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One-Answer WCA Competition and Regulations Question Thread

brododragon

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Bump. I know this is more of a discussion thing than question, but this is the best thread I can find. Doesn’t the DNF corner twist rule seem a bit dumb? I mean, you get punished more for something tot have almost no control over (corner twisting) than making a mistake (1 move off is +2).

@ProStar
 
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BenChristman1

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I know this is more of a discussion thing than question, but this is the best thread I can find. Doesn’t the DNF corner twist rule seem a bit dumb? I mean, you get punished more for something tot have almost no control over (corner twisting) than making a mistake (1 move off is +2).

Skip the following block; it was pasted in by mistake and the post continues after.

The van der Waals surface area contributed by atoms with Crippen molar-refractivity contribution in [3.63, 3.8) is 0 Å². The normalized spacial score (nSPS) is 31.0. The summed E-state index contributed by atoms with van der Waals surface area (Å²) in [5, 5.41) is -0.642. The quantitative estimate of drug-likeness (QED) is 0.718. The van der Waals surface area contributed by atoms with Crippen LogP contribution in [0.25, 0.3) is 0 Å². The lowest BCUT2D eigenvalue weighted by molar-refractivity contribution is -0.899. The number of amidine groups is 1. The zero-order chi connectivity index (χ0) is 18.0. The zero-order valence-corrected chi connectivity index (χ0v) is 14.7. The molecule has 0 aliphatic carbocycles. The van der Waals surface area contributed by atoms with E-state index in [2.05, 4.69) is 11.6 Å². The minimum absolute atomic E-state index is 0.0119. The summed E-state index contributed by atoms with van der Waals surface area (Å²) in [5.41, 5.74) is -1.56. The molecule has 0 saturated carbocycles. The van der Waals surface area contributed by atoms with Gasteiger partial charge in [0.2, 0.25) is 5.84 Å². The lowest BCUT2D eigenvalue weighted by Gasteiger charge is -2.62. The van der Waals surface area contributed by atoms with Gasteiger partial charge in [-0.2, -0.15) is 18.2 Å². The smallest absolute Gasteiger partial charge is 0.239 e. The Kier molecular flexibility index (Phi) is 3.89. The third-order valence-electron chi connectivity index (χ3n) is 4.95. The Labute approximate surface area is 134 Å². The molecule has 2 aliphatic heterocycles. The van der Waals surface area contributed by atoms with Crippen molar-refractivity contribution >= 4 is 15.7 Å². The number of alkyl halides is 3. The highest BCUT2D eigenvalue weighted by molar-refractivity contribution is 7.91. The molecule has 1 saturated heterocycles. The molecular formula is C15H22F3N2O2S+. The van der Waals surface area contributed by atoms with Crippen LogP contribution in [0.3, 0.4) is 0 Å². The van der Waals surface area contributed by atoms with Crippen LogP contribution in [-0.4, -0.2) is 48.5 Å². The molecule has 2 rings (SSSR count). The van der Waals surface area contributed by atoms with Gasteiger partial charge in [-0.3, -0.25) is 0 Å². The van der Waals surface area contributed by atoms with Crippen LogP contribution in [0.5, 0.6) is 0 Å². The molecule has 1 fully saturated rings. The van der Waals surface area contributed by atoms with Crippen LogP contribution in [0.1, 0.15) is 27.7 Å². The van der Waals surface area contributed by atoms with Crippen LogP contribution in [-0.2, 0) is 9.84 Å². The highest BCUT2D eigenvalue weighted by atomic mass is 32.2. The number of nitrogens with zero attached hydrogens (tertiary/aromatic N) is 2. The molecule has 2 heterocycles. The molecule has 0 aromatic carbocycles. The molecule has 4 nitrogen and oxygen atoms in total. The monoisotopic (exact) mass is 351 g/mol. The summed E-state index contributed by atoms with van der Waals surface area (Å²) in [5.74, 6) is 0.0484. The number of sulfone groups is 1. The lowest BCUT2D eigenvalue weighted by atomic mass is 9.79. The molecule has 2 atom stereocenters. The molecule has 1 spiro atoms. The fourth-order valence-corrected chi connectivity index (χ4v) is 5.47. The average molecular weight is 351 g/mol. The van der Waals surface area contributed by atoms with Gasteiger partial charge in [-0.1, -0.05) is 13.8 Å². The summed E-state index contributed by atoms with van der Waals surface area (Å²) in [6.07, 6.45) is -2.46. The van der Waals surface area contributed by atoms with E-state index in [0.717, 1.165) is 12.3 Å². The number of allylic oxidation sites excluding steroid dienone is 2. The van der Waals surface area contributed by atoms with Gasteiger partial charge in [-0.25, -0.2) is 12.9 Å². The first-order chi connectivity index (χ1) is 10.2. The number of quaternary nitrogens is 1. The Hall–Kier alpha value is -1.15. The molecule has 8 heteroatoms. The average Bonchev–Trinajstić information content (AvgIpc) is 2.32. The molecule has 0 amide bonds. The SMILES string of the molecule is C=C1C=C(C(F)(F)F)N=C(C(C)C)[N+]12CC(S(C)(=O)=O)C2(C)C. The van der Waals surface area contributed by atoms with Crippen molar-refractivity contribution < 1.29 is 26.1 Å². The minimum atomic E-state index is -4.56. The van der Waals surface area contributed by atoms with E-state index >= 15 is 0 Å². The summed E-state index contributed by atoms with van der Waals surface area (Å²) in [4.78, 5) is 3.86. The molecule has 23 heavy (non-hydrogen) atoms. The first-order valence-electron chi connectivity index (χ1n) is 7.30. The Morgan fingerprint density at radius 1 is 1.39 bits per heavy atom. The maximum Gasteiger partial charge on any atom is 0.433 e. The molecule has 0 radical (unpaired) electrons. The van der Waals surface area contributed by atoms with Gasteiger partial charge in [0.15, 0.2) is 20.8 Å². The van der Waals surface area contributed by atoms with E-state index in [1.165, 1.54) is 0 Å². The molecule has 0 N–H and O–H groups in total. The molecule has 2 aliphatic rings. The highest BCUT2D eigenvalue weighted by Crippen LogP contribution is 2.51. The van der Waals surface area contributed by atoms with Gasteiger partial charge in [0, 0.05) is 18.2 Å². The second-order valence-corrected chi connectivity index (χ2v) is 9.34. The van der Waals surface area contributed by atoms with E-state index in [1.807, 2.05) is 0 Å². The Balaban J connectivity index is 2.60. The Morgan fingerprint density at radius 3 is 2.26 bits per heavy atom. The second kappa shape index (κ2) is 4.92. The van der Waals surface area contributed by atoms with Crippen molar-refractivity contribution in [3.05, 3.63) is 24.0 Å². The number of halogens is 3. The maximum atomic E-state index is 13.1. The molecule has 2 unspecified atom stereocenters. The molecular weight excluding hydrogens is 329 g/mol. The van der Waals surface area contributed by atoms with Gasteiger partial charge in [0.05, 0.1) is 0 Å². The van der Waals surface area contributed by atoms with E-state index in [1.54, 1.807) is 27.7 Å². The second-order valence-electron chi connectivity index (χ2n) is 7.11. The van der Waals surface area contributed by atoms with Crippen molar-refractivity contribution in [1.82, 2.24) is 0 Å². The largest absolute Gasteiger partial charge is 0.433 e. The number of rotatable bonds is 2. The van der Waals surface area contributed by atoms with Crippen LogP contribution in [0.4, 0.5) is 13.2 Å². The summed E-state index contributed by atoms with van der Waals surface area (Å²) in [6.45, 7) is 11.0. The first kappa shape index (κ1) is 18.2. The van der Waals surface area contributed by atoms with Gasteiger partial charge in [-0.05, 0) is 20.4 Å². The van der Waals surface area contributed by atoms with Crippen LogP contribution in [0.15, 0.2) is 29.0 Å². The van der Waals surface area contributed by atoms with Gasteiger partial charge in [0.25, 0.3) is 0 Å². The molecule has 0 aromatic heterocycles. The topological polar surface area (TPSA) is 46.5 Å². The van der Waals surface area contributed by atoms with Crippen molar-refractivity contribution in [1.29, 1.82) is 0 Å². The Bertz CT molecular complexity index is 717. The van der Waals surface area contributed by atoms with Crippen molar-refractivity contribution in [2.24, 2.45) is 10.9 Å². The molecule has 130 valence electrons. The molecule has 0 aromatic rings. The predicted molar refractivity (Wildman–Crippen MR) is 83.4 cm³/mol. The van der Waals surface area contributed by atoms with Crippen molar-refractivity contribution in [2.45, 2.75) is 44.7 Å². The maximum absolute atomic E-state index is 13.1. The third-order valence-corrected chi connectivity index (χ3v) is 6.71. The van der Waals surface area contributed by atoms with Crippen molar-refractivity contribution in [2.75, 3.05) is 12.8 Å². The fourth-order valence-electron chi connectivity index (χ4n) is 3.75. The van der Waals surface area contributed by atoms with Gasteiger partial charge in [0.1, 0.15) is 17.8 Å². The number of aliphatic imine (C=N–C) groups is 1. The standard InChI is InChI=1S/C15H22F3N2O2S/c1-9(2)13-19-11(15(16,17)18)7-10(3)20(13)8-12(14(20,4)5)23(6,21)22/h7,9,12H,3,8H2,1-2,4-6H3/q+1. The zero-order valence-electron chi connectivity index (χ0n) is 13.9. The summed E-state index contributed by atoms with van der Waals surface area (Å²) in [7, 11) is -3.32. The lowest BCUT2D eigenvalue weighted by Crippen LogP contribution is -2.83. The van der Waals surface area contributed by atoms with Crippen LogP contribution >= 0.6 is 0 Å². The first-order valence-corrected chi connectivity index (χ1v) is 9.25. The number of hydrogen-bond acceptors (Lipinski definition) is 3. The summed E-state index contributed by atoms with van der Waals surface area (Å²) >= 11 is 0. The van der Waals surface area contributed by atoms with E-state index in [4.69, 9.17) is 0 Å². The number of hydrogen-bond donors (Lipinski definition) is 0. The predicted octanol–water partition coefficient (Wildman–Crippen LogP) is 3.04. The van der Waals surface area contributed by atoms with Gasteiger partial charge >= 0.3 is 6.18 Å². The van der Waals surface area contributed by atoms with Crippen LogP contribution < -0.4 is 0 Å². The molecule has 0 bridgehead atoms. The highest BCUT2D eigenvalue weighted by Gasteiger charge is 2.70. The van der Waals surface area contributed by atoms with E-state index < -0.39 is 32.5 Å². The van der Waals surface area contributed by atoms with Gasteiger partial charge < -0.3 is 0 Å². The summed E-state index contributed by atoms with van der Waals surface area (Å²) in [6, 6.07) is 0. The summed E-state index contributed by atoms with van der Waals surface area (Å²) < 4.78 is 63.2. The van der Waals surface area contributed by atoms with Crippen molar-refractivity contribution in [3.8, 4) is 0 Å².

Well, a corner twist is kind of your own fault, because you could have your cube a little tighter, or not grip the cube in a way that made it corner twist. Plus, if the cube can never be solved (because of the corner twist) it should be a DNF.
 

brododragon

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Well, a corner twist is kind of your own fault, because you could have your cube a little tighter, or not grip the cube in a way that made it corner twist. Plus, if the cube can never be solved (because of the corner twist) it should be a DNF.